Cellular barcoding: giving names to every stem cell

There are many different cell types in the blood, all of different functions and shapes. All these cells are made by the stem cells by a process of lineage commitment and differentiation. How can we monitor this process of blood formation? This has been a difficult question to answer and researchers have tried many tricks. Cellular barcoding is one of the recent tools, potentially allowing any living cell of the body acquire a unique DNA tag, or barcode, in other words obtaining a name or address, so any progeny of each cell can be traced.

Fig. 1. The cellular barcoding utilises random or semi-random DNA sequence (A), which is ligated into the retro- or lenti-viral vector and used to modify the genome of the hematopoietic cell (B). This will allow spreading the barcode from the hematopoietic stem cell along all hematopoietic lineages (C). Theoretically, such barcoded hematopoietic system could be transplanted into the human or other animal body (D) and used for live monitoring of the hematopoiesis.

Fig. 1. The cellular barcoding utilises random or semi-random DNA sequence (A), which is ligated into the retro- or lenti-viral vector and used to modify the genome of the hematopoietic cell (B). This will allow spreading the barcode from the hematopoietic stem cell along all hematopoietic lineages (C). Theoretically, such barcoded hematopoietic system could be transplanted into the human or other animal body (D) and used for live monitoring of the hematopoiesis.

For barcoding, we can design and synthesize short unique DNA fragments, which can be inserted into the special DNA vector, capable getting into the living cell and integrating into each cell’s genome. This will also insert a unique DNA tag into the genome of every infected cell. What happens next? If it was a fully functional differentiated cell, it would live and do its job for a while, but eventually die out and be replaced by other cells. If it is a stem cell, it will multiply itself for a considerable duration of time and also generate mature cells, so after a while we will be able to detect in the blood a considerable number of different cells carrying the same barcode. The barcode will tell us that all those cells come from the same ancestor cell. This will allow us to count retrospectively the number of stem cells contributing to blood regeneration. It will also tell us what categories of cells are made from the same stem cells, and probably many other things.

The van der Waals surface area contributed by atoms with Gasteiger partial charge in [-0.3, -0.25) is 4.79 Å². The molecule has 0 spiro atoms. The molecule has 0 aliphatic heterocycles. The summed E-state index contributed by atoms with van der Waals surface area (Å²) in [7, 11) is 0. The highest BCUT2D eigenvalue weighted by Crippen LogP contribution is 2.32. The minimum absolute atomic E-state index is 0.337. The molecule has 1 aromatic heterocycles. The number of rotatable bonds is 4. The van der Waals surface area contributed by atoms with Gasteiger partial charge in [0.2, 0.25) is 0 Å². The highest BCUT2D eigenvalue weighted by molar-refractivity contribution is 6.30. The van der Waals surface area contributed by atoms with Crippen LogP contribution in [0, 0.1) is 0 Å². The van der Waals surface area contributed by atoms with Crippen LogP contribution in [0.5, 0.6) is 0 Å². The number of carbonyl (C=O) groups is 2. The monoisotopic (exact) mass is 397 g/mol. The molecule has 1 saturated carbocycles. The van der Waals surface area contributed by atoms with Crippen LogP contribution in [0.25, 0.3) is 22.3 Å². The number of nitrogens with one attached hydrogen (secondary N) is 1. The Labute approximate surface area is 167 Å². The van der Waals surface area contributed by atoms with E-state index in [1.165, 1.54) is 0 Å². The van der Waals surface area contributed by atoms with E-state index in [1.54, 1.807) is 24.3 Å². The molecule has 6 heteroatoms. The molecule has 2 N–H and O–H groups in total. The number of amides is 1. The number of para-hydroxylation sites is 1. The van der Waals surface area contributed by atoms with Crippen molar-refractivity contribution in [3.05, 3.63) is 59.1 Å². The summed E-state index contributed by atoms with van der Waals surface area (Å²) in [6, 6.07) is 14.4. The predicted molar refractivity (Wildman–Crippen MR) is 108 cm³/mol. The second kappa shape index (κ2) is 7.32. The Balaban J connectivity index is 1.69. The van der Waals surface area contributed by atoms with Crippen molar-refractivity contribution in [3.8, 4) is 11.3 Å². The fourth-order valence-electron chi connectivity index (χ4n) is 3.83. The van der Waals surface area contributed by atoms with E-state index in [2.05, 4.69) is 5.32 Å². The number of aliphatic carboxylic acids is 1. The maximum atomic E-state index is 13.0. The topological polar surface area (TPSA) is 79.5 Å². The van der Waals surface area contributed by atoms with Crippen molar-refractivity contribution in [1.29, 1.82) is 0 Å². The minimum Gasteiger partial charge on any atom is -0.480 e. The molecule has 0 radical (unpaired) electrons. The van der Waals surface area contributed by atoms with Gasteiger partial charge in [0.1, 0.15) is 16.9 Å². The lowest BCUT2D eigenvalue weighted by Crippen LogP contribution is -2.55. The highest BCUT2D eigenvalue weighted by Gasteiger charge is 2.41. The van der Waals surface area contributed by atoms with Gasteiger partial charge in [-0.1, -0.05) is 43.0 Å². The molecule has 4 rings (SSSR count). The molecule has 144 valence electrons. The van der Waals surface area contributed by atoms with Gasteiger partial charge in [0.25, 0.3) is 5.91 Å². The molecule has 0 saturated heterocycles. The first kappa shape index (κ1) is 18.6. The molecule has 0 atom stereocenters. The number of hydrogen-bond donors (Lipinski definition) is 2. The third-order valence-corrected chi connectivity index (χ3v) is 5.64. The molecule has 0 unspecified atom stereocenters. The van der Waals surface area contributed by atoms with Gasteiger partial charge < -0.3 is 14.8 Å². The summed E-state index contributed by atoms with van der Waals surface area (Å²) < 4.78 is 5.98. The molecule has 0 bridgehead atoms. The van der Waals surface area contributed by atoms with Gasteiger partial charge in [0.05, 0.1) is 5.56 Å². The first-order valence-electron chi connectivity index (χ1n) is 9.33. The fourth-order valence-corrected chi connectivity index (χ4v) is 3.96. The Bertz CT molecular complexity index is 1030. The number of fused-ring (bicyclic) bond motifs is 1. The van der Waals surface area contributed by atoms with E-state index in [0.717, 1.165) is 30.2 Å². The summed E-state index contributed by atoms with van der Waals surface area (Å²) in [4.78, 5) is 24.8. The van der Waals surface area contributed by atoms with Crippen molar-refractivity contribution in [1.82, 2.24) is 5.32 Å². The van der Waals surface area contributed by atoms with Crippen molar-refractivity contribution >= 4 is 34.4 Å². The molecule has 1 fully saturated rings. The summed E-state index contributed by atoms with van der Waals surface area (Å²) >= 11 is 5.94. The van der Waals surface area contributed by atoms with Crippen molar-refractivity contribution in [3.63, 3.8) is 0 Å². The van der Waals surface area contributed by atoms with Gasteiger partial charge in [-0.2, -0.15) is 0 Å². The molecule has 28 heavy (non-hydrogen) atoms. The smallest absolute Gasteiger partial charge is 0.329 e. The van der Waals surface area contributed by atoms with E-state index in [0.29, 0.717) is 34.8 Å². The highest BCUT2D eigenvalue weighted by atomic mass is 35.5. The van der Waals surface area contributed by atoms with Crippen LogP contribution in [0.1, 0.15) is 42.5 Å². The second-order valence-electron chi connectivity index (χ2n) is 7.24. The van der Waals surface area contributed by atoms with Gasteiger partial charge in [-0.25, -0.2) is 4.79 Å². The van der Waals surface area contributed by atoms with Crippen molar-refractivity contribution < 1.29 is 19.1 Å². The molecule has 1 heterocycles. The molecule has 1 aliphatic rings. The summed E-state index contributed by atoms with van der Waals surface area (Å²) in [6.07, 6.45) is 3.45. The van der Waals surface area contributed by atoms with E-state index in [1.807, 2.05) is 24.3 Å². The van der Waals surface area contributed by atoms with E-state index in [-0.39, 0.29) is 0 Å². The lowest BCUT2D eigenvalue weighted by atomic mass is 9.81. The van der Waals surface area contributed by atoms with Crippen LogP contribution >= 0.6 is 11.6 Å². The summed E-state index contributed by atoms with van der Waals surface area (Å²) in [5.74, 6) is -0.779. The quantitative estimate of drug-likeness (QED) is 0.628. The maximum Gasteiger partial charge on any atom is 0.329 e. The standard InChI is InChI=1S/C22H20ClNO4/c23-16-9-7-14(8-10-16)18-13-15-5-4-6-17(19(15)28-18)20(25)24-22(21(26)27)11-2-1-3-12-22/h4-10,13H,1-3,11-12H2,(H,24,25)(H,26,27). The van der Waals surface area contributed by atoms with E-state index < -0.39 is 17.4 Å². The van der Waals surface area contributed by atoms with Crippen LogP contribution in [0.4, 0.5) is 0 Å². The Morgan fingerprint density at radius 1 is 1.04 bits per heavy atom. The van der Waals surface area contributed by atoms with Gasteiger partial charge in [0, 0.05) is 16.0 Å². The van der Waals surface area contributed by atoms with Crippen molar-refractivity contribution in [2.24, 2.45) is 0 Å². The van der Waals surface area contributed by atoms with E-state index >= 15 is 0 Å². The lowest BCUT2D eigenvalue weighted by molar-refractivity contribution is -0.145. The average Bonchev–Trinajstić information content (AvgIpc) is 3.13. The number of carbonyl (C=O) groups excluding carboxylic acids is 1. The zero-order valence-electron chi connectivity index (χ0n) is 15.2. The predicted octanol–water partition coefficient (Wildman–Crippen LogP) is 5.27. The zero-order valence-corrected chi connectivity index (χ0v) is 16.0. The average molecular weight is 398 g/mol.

Like any other method barcoding has its limitations and caveats. Ideally, we would like to have such barcodes, which would be unique for every cell we label, and we would like to make sure we could read those barcodes without much trouble and confusion. There are many different names, codes and coding systems around us, some are better than others. Human names for instance are no so good for unique labeling of individuals, such system is poor regarding uniqueness and redundancy. Not for nothing each of us has also social security number, passport number or other ID with a number. Unlike human names those numbers are really unique for each person. The second condition for a good code is good degree of difference between any pair of name codes used. From the past we know a problem of the wrong telephone calls. Why? Because they were made in a simple numeric order, so one digit error could cause a call to the wrong number. License car plates are a bit better, they exclude too similar characters and follow some other rules reducing the risk of error. Finally, digital telecommunication systems (in our laptop or TV for instance) use robust coding algorithms minimizing and correcting errors, when it happens.

For barcoding of cells in a fish, mouse or human body we use the combinations of four bases of DNA: A,T,C and G. Currently for barcoding, scientists massively use random stretches of DNA (although the fashion might change). Just like in examples above we can use these DNA barcodes with less or more security and robustness. Generally, we should use the knowledge of the coding theories; try to adapt them to this field of biology. When implemented correctly we have to deal with a limited number of parameters like numbers of possible barcode combinations to the number of cells to barcode (actually the code should use many more combinations than the number of cells). We should try some tricks to make barcodes unique and easily recognized. We also have to do the best to avoid confusions or misunderstandings in reading those barcodes using our current sequencing techniques.

Although the theory sounds relatively easy, the implementation is still challenging. Consequently, there is still a wide range of opportunities to improve our cellular barcoding tools.

Leonid V. Bystrykh
Senior scientist at ERIBA, UMCG, University of Groningen, The Netherlands

 

Publication

Clonal Analysis of Cells with Cellular Barcoding: When Numbers and Sizes Matter.
Bystrykh LV, Belderbos ME
Methods Mol Biol. 2016

Facebooktwittergoogle_pluslinkedinmailFacebooktwittergoogle_pluslinkedinmail

Leave a Reply